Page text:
Clock time is regular and unrelenting. But, as we all know from personal experience, subjective time is an entirely different matter. 

A year when you're 8 years old feels 10 times longer than a year when you're 38. An hour spent at the DMV feels like an eternity, while an hour with friends can pass in a flash. And the anxious trip out to a destination always feels far longer than the relaxed trip back.  

Our sense of time shifts radically depending on our mood and mindset. And that's not just true of vacations that pass in an instant or the acceleration of time as we age. It's also true when it comes to our perceptions of time at work. New science shows that how we schedule tasks has a large effect on how much time we feel we have to complete them, leading to a very unexpected bit of advice on how to get more done with less stress. 

The more you try to tame your schedule, the busier you feel 

As someone who writes for the internet, I can tell you that productivity porn is hugely popular. Stories on how business icons like Bill Gates and Elon Musk minutely schedule their days down to five-minute increments attract huge interest. Entrepreneurs and other professionals are clearly desperate to squeeze more productivity out of every hour, and assiduous scheduling seems like a sensible way to accomplish this. 

Obsessive scheduling might be necessary if you're simultaneously running Tesla and SpaceX, but for the rest of us there's one big problem with meticulously calendaring every aspect of your days. A new study shows that it makes you feel more frantic but get less done. 

Ohio State University business professor Selin Malkoc described the research in detail on The Conversation (hat tip to Quartz), but it boils down to having research participants either schedule a commitment or not and then observing how having a looming entry in their diary affects their state of mind and productivity before the event. 

The researchers found again and again that having an upcoming event in your calendar makes you feel more rushed, which discourages you from filling all your available time with useful tasks.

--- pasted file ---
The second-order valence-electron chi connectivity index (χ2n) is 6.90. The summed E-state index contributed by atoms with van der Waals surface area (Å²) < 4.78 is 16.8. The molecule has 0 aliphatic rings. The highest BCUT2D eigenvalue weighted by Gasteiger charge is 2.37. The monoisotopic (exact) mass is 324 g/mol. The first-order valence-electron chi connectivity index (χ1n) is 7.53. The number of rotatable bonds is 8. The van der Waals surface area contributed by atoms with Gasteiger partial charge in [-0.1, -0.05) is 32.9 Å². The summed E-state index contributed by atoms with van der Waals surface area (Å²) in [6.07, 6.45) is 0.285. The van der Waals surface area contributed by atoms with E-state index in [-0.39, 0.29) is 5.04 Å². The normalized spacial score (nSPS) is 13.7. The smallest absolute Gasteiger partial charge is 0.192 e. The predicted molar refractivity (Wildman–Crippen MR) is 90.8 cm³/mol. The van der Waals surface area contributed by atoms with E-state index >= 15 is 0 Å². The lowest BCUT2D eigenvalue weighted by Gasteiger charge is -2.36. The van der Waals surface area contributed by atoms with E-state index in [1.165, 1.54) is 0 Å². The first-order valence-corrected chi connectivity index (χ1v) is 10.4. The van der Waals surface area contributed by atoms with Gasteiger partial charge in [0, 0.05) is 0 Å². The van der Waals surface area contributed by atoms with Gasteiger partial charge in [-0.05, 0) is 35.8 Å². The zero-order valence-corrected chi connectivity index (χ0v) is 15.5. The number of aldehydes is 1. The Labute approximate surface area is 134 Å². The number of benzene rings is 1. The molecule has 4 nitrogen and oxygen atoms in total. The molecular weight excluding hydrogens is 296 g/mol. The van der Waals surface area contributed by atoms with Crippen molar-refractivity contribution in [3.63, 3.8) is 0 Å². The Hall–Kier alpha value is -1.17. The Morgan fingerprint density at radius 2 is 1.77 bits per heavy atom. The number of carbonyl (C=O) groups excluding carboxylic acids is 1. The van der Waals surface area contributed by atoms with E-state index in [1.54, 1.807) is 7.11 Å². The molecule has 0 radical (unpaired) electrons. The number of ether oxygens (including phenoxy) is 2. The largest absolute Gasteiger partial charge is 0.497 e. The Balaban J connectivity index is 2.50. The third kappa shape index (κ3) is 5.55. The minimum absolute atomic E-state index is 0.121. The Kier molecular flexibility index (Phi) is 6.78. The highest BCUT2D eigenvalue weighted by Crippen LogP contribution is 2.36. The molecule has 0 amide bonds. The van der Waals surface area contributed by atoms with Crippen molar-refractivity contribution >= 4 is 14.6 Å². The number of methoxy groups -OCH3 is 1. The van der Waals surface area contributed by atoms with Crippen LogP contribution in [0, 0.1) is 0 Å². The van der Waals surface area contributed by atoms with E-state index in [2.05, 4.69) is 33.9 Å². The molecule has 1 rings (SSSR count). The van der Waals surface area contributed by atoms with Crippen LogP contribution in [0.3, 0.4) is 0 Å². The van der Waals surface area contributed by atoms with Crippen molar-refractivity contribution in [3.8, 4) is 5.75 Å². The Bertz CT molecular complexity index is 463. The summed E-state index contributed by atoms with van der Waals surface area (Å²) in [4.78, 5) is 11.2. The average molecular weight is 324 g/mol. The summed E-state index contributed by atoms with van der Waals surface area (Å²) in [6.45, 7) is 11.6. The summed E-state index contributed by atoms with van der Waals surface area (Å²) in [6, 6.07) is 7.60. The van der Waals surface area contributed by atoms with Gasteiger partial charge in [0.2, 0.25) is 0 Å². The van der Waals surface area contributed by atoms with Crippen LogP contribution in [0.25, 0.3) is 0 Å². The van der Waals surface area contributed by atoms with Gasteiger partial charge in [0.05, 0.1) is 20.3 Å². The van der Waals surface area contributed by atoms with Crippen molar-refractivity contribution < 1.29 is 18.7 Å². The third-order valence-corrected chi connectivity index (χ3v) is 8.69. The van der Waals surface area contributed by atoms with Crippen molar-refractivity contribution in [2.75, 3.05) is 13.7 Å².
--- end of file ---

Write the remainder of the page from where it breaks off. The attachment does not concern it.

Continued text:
For instance, when the research team told participants in the study that they would get started in five minutes, most milled around and did nothing productive. When the researchers instead just left participants alone for those five minutes, many did something useful like answer emails or read a book. Looming commitments make time feel shorter so that people are less likely to use the time in the run-up to events effectively. 

"We know that when something is scarce, people consider it more valuable and are less willing to part with it. The same is true for time. If time feels limited, people are less likely to use it -- even when it's in their best interest," Malkoc explains. 

Give your calendar a rest 

This makes me feel better about my tendency to wander around aimlessly making tea I probably won't drink prior to scheduled interviews. It also explains why, as others have observed, an obsession with time management can actually harm your productivity. The more you fill your calendar, the less time you feel like you have, and the more time you waste stressing about it. 

Of course some activities, particularly those that involve coordination with others, have to be scheduled. So how can you put this insight to use in the real world? Malkoc suggests those committed to their calendars try to "schedule events or tasks back-to-back, which leaves you with larger chunks of unscheduled time. Several uninterrupted hours of unscheduled time will feel longer, especially if there's nothing scheduled looming."

This is a version of the popular, research-validated productivity hack of grouping all meetings together on some days and  banning them on others

An even more effective if somewhat radical takeaway might be to simply schedule a whole lot less. Instead of obsessively entering every obligation into your calendar, you could use something like author Oliver Burkeman's 3-3-3 system to define a manageable number of priorities for your days and weeks and let your time unfold more organically. 

For devotees of productivity porn, that might sound like heresy. But science suggests you'll actually get more done if you schedule less.